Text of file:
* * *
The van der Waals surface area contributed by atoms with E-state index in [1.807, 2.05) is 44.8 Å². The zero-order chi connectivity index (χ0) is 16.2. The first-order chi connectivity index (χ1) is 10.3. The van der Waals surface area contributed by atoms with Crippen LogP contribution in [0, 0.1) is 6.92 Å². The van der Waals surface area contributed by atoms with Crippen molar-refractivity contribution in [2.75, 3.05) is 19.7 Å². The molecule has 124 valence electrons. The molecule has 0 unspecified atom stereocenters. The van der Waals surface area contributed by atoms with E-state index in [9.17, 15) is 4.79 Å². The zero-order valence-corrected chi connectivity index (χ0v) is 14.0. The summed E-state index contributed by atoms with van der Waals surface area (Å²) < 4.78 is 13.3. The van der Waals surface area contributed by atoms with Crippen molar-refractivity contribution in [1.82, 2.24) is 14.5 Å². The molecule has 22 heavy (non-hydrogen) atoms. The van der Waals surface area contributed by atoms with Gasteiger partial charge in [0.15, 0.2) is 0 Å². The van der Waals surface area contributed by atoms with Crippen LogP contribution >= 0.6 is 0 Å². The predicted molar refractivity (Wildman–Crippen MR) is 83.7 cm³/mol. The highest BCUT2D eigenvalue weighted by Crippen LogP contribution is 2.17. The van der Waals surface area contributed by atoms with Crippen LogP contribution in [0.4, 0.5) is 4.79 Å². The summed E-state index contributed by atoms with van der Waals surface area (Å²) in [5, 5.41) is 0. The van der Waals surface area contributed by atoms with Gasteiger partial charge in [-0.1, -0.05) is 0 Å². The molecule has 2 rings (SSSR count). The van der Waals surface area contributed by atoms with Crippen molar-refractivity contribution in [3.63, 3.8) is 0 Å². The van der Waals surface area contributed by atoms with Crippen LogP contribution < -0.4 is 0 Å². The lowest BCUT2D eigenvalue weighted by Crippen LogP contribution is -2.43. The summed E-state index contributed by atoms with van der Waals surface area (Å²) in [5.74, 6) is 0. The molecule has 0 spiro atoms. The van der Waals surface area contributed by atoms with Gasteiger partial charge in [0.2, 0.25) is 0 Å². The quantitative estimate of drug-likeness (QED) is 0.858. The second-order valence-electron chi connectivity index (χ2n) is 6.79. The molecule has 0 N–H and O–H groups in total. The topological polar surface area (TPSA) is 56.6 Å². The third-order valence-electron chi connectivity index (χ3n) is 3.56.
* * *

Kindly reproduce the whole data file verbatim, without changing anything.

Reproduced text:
The van der Waals surface area contributed by atoms with E-state index in [1.807, 2.05) is 44.8 Å². The zero-order chi connectivity index (χ0) is 16.2. The first-order chi connectivity index (χ1) is 10.3. The van der Waals surface area contributed by atoms with Crippen LogP contribution in [0, 0.1) is 6.92 Å². The van der Waals surface area contributed by atoms with Crippen molar-refractivity contribution in [2.75, 3.05) is 19.7 Å². The molecule has 124 valence electrons. The molecule has 0 unspecified atom stereocenters. The van der Waals surface area contributed by atoms with E-state index in [9.17, 15) is 4.79 Å². The zero-order valence-corrected chi connectivity index (χ0v) is 14.0. The summed E-state index contributed by atoms with van der Waals surface area (Å²) < 4.78 is 13.3. The van der Waals surface area contributed by atoms with Crippen molar-refractivity contribution in [1.82, 2.24) is 14.5 Å². The molecule has 22 heavy (non-hydrogen) atoms. The van der Waals surface area contributed by atoms with Gasteiger partial charge in [0.15, 0.2) is 0 Å². The van der Waals surface area contributed by atoms with Crippen LogP contribution >= 0.6 is 0 Å². The predicted molar refractivity (Wildman–Crippen MR) is 83.7 cm³/mol. The highest BCUT2D eigenvalue weighted by Crippen LogP contribution is 2.17. The van der Waals surface area contributed by atoms with Crippen LogP contribution in [0.4, 0.5) is 4.79 Å². The summed E-state index contributed by atoms with van der Waals surface area (Å²) in [5, 5.41) is 0. The van der Waals surface area contributed by atoms with Gasteiger partial charge in [-0.1, -0.05) is 0 Å². The molecule has 2 rings (SSSR count). The van der Waals surface area contributed by atoms with Crippen molar-refractivity contribution in [3.63, 3.8) is 0 Å². The van der Waals surface area contributed by atoms with Crippen LogP contribution < -0.4 is 0 Å². The lowest BCUT2D eigenvalue weighted by Crippen LogP contribution is -2.43. The summed E-state index contributed by atoms with van der Waals surface area (Å²) in [5.74, 6) is 0. The molecule has 0 spiro atoms. The van der Waals surface area contributed by atoms with Gasteiger partial charge in [0.2, 0.25) is 0 Å². The quantitative estimate of drug-likeness (QED) is 0.858. The second-order valence-electron chi connectivity index (χ2n) is 6.79. The molecule has 0 N–H and O–H groups in total. The topological polar surface area (TPSA) is 56.6 Å². The third-order valence-electron chi connectivity index (χ3n) is 3.56.